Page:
Support and Advice from TNPC's Parenting Experts

Does your child refuse to go to bed or to stay in the bedroom? Does he prolong the bedtime interaction with never ending questions, unreasonable requests, protests, and tantrums? If so, you’re dealing with bedtime refusal, a common way for young children to postpone bedtime and stay up with you. To deal with this delaying tactic:

• First, establish a rule that your child can’t leave his bedroom at night. You decide the hours.

• Second, ignore any verbal request. Don’t engage in any conversation with your child at this time.

• Third, for screaming, close the bedroom door. Tell him that you’ll be happy to open the door as soon as he’s quiet.

• Fourth, for coming out of the bedroom, return him immediately and remind him that he can’t leave his bedroom at night. Close the door and tell him that you can open it as he’s in bed, and every ten minutes or so, ask your child if he’s in bed now. Some parents consider closing the bedroom door extreme, but in my experience this action is essential for teaching a child that parents mean what they say.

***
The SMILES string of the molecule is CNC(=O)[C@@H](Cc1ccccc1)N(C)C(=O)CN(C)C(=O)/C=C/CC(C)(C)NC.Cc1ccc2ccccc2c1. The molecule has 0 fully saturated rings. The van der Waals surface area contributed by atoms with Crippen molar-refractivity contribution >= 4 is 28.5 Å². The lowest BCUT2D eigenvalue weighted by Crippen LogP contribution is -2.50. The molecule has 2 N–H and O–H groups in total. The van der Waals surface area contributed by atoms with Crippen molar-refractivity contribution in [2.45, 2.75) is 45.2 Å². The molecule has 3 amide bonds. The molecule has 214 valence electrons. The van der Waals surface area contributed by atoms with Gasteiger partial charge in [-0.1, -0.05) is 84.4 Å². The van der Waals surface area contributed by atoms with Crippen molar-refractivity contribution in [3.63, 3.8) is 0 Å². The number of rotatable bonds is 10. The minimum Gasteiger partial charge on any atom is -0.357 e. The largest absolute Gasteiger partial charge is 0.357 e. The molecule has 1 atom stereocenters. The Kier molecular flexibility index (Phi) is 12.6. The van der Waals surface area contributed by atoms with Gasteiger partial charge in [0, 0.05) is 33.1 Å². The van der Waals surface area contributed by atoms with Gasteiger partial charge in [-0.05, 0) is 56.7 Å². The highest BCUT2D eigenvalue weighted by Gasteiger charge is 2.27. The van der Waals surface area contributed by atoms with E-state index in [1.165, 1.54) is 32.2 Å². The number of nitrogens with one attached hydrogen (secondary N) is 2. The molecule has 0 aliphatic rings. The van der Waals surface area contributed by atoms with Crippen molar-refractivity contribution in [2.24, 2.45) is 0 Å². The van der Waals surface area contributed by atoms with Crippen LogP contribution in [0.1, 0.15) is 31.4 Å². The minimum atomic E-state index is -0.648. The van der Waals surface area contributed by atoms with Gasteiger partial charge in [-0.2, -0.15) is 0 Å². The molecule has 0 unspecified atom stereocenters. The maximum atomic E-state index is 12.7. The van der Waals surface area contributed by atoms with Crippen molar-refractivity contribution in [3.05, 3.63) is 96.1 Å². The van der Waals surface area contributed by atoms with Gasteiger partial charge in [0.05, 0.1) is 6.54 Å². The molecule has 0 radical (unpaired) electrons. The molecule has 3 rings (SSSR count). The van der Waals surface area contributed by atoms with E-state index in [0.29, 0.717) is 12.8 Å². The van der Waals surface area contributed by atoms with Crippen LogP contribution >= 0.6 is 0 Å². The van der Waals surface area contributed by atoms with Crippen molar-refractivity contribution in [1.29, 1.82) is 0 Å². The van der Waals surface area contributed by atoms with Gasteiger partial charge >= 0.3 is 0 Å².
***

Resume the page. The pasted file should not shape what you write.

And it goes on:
During Dr. Schmitt’s 20 years as a medical practitioner and researcher, he has published over 100 articles or chapters on pediatric health care, and has been awarded the distinguished C. Anderson Aldrich Award by the American Academy of Pediatrics for outstanding contributions to the field of child development. Schmitt has also authored five books including Your Child’s Health, which won Child Magazine’s first Hall of Fame Award in 1991. Schmitt is also a professor of Pediatrics at the University of Colorado School of Medicine and on staff at The Children’s Hospital in Denver, Colorado.


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